Sigma 300mm F2.8 Review

Oz Lens Ambassador Lina Hayes reviews the Sigma 300mm F2.8 EX APO DG HSM (Canon Mount)

The Sigma 300mm f/2.8 (Canon mount) is a strong, nicely built lens that has a sleek, matte black finish.

The Sigma doesn’t look like your average zoom lens – it’s definitely one that will turn a few heads when you are out and about shooting!

One of the first and most important features of the Sigma 300mm f/2.8 is its fantastic compression and beautiful bokeh. The long focal length combined with a fast f/2.8 aperture makes for fun and creative shooting. Whether you are shooting up close or from a distance, this lens offers you a new perspective on whatever your scene or subject you’re shooting.

Take for example the image below, where I pointed the lens towards some waves crashing on the beach just after sunrise. At f/2.8, the lens creates incredible bokeh from the golden light shining onto the sea and sand. Bokehlicious!

Sigma 300mm f/2.8 test

Sigma 300mm f/2.8 is fast

The long focal length on the Sigma allows you to shoot from a distance

The long focal length on the Sigma allows you to shoot from a distance and gives you the advantage of being able to photograph subjects that would normally change their behavior or be scared away at a closer distance.

The autofocus on the Sigma 300mm f/2.8 is fast, however it can struggle to pull focus when shooting smaller moving objects (such as a bird or small animal). The lens itself is almost silent when focusing and it feels smooth as the focus adjusts itself. I was pleased with the sharpness of my images overall – if you do your job of focusing right, then your images from this lens will turn out sharp.

I did the majority of my testing with this lens on the beach. It was refreshing to have a lens that could capture scenes from far away for a change, meaning that I wouldn’t have to quickly run from one side of the beach to the other if there was something of interest that I wanted to shoot! This lens was a perfect companion for shooting waves and surfers. Having the foreground compressed also added some interest and context to my shots.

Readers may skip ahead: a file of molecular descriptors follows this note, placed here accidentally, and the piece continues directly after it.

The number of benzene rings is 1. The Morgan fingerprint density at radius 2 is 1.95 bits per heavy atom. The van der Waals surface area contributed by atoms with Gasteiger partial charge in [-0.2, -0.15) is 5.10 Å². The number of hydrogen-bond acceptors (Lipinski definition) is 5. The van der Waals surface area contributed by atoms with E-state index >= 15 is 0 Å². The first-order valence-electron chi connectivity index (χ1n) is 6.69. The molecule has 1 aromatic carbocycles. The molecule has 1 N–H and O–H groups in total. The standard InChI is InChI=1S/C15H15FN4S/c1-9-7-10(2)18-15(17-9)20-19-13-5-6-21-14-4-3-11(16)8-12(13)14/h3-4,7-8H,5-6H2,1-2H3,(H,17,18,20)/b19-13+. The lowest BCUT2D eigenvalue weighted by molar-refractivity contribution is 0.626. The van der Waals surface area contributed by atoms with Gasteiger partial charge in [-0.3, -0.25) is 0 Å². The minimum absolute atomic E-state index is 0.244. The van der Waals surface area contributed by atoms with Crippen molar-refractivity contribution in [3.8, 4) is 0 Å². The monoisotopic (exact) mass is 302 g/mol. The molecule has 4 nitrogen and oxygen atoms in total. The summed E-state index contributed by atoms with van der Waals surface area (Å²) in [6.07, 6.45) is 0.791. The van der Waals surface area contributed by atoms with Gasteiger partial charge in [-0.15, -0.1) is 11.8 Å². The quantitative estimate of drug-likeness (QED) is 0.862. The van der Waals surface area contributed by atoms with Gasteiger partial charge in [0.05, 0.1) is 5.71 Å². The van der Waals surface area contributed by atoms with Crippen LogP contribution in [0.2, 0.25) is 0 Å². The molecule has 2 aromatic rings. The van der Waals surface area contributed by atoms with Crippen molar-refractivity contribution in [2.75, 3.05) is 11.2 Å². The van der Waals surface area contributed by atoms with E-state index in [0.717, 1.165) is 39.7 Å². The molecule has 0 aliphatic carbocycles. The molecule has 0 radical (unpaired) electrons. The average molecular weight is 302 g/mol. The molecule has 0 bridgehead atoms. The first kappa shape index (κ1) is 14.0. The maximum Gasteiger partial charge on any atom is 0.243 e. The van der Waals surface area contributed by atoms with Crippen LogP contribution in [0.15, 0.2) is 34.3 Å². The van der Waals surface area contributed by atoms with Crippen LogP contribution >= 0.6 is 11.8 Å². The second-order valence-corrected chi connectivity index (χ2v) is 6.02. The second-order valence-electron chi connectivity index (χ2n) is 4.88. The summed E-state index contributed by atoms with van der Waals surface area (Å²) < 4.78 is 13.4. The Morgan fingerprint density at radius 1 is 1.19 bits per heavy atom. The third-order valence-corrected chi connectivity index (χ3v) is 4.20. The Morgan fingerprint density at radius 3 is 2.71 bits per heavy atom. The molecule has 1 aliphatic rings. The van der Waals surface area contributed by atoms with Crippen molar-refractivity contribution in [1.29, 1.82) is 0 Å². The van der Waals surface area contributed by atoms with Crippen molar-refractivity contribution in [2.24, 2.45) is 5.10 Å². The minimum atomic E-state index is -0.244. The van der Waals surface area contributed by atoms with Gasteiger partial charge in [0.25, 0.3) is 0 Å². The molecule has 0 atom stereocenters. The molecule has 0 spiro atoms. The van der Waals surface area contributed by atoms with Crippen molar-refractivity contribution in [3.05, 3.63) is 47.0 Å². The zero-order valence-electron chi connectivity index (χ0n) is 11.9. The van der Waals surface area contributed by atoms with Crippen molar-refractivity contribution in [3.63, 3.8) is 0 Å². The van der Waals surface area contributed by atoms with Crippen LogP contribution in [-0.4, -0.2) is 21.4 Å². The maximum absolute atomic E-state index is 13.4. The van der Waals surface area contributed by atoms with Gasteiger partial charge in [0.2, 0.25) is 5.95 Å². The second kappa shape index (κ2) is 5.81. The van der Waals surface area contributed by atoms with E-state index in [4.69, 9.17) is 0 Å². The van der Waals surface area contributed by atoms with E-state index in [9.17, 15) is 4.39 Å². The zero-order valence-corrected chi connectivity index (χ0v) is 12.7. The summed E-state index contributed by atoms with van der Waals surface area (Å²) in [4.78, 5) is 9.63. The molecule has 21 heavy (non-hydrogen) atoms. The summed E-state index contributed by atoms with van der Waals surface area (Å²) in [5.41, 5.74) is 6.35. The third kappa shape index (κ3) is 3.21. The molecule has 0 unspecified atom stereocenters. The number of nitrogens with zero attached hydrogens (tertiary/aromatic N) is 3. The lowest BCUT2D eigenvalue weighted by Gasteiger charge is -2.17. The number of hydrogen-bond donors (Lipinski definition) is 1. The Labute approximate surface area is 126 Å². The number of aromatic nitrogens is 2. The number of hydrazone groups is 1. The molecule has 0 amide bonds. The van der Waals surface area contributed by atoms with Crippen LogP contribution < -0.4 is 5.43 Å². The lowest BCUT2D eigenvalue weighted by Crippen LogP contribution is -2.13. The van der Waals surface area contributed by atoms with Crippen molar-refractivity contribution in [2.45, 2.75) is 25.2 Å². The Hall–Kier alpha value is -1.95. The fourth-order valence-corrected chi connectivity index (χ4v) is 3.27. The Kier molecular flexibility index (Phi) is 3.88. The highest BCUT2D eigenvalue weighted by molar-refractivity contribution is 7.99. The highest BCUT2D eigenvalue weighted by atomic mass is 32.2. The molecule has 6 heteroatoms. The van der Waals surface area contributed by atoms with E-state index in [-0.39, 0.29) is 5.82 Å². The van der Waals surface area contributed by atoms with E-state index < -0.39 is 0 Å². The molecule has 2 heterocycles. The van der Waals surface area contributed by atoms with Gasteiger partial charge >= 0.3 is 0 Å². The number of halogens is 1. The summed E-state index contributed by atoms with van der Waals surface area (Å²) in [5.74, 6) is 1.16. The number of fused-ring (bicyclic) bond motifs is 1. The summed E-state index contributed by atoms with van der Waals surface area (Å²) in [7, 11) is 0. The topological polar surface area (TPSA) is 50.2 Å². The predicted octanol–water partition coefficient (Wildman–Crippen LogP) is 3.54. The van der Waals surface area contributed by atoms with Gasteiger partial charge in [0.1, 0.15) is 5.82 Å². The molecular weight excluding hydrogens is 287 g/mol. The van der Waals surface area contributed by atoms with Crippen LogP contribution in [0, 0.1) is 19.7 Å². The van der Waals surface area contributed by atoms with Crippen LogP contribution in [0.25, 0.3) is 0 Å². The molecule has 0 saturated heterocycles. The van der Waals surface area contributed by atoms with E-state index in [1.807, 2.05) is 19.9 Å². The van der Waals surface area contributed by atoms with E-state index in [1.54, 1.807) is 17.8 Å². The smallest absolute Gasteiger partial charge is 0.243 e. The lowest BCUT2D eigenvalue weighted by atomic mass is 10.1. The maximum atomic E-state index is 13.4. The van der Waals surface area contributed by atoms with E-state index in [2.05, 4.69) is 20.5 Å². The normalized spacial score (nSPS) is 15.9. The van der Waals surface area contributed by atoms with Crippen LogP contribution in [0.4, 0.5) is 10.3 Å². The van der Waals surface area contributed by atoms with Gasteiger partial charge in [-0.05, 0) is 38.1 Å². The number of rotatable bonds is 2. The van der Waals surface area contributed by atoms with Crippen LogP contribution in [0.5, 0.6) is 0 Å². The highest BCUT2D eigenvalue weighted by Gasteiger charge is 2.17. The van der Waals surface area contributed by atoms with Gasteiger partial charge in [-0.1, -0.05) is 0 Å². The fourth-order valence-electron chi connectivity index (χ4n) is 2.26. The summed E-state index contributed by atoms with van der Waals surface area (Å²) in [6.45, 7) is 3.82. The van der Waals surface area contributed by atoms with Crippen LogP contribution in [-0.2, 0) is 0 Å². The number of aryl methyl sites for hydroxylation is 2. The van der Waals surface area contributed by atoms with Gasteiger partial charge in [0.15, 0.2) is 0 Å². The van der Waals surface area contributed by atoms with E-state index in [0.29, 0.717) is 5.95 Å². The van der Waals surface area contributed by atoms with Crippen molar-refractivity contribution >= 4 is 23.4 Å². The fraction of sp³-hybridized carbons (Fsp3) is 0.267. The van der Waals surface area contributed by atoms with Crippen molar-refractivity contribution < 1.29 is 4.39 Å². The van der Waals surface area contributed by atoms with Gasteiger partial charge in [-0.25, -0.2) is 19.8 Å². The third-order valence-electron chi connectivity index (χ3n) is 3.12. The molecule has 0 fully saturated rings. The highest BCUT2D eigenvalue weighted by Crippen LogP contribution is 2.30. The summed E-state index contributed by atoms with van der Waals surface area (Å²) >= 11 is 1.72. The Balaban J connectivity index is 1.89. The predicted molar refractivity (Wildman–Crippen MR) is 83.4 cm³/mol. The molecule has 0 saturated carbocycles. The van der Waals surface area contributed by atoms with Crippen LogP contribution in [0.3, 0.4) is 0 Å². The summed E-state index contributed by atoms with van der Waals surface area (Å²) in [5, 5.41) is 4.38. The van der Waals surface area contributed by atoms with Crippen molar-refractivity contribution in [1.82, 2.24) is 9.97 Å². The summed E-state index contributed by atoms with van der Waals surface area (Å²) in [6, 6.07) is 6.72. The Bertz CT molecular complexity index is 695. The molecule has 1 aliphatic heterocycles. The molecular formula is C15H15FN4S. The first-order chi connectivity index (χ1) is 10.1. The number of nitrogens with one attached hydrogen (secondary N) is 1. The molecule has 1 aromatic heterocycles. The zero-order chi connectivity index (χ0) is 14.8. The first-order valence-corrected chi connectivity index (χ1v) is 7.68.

The Sigma 300mm struggles to pull focus on smaller objects

With the Sigma 300mm you can capture things without them knowing

Whilst this lens turns heads with its looks, the downside is that it can get very heavy after a period of time.

I did a lap of the beach before the muscles in my arm started to feel it! I would recommend picking a spot and using a tripod or monopod to take your shots. This lens would not necessarily be ideal for long walks or hiking due to its weight and size.

When looking through my images on Lightroom afterwards, the Sigma 300mm f/2.8 appears to show minimal distortion in its images. There is noticeable chromatic aberration and slight vignetting, which I corrected in post-processing. Apart from these minor issues, image quality is quite impressive. It’s also worth noting that Lightroom has a lens profile for this specific lens, so it’s easy to apply corrections when importing into Lightroom.

There a lot of people out there who don’t want to believe that third party lenses can be competitive and comparable to Canon and Nikon made lenses. I found the Sigma 300mm f/2.8 to be a competitive and high quality lens that would be a great option for a range of photographers, particularly those interested in shooting sports and wildlife. Try this lens out at a local sports game, car-racing event or just out and about on the beach and see what you think for yourself!

The Sigma 300mm focus works fast and quietly

The Sigma 300mm f/2.8 is great for capturing the action


Click Here to Rent the Sigma 300mm f/2.8

About the Author

Lina-Hayes-Bio-PhotoxLina Hayes is a professional photographer based in Sydney shooting predominately couples, families and landscapes.  Lina founded Wild at Heart Photography to document genuine and honest moments between couples and families. Lina loves to create stories with her photography by getting to know the people she works with and what matters to them most.

Check out Lina’s Landscape photography at or visit Wild at Heart Photography

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